David Carney, a veteran Republican strategist here, has received six phone calls at his Hancock, N.H., home from Donald J. Trump’s campaign the last few days. But five came after the Trump volunteers were told that the occupants were backing another candidate: Mr. Carney’s wife is Carly Fiorina’s campaign director in the state.
For Mr. Carney, who has often praised Mr. Trump’s message, the wayward calls signaled impressive grass-roots enthusiasm. But they were also a telltale sign of strategic rudderlessness.
“They have a lot of volunteers and they’re proud about that, but volunteers is not a ground game,” said Mr. Carney, who was the top strategist for Rick Perry’s 2012 presidential race and has been deeply involved in studies of how campaigns use information about voters. “They’re basically just picking up the phone book.”CNN reports:
On the cusp of the New Hampshire primary, there are growing questions about GOP front-runner Donald Trump's ground game in the state even as he maintains a double-digit lead against rivals.
An email sent out to supporters on January 30th called on them to "Talk for Trump Today!" and listed call centers across the state in four field offices, and four public meeting spaces.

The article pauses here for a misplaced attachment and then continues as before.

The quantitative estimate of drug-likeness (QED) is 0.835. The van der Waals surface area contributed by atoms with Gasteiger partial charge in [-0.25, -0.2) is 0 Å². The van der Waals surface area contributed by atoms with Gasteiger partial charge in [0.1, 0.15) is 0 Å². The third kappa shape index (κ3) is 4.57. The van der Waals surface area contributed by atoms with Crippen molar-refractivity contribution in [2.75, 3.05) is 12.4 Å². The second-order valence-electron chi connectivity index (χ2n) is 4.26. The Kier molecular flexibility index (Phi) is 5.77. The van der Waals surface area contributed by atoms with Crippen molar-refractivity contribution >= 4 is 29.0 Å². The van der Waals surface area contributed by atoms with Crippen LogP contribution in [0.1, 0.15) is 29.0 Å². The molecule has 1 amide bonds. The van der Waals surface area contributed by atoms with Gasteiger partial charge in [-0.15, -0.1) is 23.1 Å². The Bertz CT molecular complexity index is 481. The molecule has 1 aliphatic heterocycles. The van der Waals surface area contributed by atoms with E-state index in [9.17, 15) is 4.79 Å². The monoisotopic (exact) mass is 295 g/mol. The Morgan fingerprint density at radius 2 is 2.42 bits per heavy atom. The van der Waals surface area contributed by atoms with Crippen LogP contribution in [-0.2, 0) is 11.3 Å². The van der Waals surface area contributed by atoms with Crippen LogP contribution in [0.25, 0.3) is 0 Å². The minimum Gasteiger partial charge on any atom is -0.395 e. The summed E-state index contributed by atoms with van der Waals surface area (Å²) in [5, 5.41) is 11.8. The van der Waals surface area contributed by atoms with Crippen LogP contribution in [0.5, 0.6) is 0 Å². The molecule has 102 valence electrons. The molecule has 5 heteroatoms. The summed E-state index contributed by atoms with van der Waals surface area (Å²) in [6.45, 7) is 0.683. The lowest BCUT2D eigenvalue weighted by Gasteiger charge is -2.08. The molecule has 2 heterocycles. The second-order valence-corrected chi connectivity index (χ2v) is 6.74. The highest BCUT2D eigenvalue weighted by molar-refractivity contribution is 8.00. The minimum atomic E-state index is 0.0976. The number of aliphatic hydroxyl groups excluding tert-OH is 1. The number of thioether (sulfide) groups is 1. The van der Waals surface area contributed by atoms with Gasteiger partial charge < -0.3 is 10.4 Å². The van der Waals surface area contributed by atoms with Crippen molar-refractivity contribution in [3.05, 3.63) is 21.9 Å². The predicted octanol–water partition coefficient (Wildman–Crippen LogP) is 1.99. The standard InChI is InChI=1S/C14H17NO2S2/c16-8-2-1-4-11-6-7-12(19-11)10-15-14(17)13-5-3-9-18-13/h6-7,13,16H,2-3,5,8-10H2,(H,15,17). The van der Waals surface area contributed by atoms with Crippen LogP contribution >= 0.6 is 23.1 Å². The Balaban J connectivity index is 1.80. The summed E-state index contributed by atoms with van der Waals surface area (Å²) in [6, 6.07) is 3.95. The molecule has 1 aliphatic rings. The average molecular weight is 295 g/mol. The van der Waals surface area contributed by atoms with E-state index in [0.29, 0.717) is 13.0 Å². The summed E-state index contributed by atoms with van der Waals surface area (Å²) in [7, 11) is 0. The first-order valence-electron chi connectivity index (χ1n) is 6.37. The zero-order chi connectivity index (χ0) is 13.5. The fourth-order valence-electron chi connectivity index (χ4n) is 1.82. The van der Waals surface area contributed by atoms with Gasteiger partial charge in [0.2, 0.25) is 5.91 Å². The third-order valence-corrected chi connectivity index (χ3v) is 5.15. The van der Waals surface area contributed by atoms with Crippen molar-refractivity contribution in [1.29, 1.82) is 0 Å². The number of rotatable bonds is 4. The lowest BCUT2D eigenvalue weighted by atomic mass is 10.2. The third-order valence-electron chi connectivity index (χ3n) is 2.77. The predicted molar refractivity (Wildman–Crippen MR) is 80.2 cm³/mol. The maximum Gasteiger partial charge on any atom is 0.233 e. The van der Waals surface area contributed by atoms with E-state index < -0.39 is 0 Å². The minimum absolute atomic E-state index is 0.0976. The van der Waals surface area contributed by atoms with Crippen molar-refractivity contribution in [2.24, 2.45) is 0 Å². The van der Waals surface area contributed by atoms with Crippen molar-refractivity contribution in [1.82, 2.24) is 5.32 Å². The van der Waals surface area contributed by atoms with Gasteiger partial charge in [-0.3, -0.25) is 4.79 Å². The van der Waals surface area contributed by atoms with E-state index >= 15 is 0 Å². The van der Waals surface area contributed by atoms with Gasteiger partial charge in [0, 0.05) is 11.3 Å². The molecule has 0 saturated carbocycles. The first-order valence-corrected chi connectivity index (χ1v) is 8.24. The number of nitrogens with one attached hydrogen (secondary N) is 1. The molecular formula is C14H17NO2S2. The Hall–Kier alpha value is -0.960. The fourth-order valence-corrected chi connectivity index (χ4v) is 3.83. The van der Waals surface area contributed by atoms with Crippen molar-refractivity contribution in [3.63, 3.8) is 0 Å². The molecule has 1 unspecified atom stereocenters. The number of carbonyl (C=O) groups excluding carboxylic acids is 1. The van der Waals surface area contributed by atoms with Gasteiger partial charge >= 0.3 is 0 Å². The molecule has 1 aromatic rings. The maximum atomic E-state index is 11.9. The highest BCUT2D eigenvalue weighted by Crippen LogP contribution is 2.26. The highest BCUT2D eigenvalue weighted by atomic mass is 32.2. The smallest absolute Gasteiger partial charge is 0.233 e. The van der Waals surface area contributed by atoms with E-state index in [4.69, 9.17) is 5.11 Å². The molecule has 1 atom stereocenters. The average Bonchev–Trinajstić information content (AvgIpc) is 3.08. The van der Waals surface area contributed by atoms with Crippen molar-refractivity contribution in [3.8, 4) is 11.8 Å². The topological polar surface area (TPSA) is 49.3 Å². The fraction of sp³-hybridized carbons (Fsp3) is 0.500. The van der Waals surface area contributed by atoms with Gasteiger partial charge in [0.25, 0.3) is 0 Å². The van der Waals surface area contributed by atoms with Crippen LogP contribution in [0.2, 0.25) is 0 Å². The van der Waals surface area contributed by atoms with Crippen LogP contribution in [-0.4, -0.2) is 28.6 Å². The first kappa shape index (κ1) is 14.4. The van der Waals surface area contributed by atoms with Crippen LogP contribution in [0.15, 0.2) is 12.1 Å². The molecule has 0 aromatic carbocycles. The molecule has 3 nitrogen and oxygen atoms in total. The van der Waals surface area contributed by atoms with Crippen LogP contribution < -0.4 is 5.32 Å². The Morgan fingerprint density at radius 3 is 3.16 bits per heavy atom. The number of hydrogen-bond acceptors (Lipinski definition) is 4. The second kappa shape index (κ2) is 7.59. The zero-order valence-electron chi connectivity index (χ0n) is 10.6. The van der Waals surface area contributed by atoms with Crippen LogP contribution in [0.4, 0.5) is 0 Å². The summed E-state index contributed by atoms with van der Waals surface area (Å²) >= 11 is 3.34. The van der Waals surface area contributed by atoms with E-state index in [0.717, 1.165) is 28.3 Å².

At one hotel -- listed as a call center -- a receptionist told CNN one Trump staffer and about three volunteers showed up throughout the day. At two of the restaurants listed, employees told CNN they weren't aware of any campaign activities that day.
In the months leading up to the primary, Trump has eschewed conventional wisdom that has had other candidates camped out in New Hampshire for months. New Jersey Gov. Chris Christie and Ohio Gov. John Kasich are staking their campaigns on success in the state, and Trump has held around one-quarter of the events as each of them.Nicholas Confessore and Sarah Cohen report at The New York Times:
Donald J. Trump once boasted that he could someday be the only person to turn a profit running for president. He may be closer than anyone realizes.
Mr. Trump’s campaign spent just $12.4 million in 2015, according to disclosures filed with the Federal Election Commission, millions less than any of his leading rivals for the Republican nomination. More than half of Mr. Trump’s total spending was covered by checks from his supporters, who have thronged to his stump speeches and bought millions of dollars’ worth of “Make America Great Again” hats and T-shirts.
About $2.7 million more was paid to at least seven companies Mr. Trump owns or to people who work for his real estate and branding empire, repaying them for services provided to his campaign. That total included more than $2 million for flights on his own planes and helicopter, a quarter of a million dollars to his Fifth Avenue office tower, and even $66,000 to Keith Schiller, his bodyguard and the head of security at the Trump Organization.